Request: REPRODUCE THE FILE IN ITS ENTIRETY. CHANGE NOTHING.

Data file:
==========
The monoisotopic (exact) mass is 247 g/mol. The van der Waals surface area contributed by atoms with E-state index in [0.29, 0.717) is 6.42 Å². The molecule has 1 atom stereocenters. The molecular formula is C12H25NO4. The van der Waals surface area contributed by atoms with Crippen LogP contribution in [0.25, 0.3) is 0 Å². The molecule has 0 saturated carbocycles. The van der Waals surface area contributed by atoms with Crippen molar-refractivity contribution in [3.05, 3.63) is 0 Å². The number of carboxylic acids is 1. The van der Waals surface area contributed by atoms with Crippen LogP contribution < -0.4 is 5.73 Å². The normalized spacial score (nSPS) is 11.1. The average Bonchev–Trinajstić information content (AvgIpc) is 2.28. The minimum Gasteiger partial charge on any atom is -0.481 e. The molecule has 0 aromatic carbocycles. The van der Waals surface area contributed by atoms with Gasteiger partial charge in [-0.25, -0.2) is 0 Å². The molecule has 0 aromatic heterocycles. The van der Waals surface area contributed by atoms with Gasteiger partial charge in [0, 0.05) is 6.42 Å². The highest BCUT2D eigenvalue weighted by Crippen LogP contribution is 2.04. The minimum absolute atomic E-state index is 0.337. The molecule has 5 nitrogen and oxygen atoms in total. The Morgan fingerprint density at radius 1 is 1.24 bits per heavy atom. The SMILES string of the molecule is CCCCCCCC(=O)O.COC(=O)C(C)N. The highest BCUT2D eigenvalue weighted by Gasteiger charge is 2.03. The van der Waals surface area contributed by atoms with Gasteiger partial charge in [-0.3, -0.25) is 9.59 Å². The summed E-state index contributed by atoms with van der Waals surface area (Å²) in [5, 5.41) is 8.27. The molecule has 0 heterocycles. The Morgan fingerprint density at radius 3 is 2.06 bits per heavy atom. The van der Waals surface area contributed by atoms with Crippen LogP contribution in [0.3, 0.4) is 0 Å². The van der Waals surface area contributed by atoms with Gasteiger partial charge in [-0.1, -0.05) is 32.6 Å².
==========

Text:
The monoisotopic (exact) mass is 247 g/mol. The van der Waals surface area contributed by atoms with E-state index in [0.29, 0.717) is 6.42 Å². The molecule has 1 atom stereocenters. The molecular formula is C12H25NO4. The van der Waals surface area contributed by atoms with Crippen LogP contribution in [0.25, 0.3) is 0 Å². The molecule has 0 saturated carbocycles. The van der Waals surface area contributed by atoms with Crippen molar-refractivity contribution in [3.05, 3.63) is 0 Å². The number of carboxylic acids is 1. The van der Waals surface area contributed by atoms with Crippen LogP contribution < -0.4 is 5.73 Å². The normalized spacial score (nSPS) is 11.1. The average Bonchev–Trinajstić information content (AvgIpc) is 2.28. The minimum Gasteiger partial charge on any atom is -0.481 e. The molecule has 0 aromatic carbocycles. The van der Waals surface area contributed by atoms with Gasteiger partial charge in [-0.25, -0.2) is 0 Å². The molecule has 0 aromatic heterocycles. The van der Waals surface area contributed by atoms with Gasteiger partial charge in [0, 0.05) is 6.42 Å². The highest BCUT2D eigenvalue weighted by Crippen LogP contribution is 2.04. The minimum absolute atomic E-state index is 0.337. The molecule has 5 nitrogen and oxygen atoms in total. The Morgan fingerprint density at radius 1 is 1.24 bits per heavy atom. The SMILES string of the molecule is CCCCCCCC(=O)O.COC(=O)C(C)N. The highest BCUT2D eigenvalue weighted by Gasteiger charge is 2.03. The van der Waals surface area contributed by atoms with Gasteiger partial charge in [-0.3, -0.25) is 9.59 Å². The summed E-state index contributed by atoms with van der Waals surface area (Å²) in [5, 5.41) is 8.27. The molecule has 0 heterocycles. The Morgan fingerprint density at radius 3 is 2.06 bits per heavy atom. The van der Waals surface area contributed by atoms with Crippen LogP contribution in [0.3, 0.4) is 0 Å². The van der Waals surface area contributed by atoms with Gasteiger partial charge in [-0.1, -0.05) is 32.6 Å².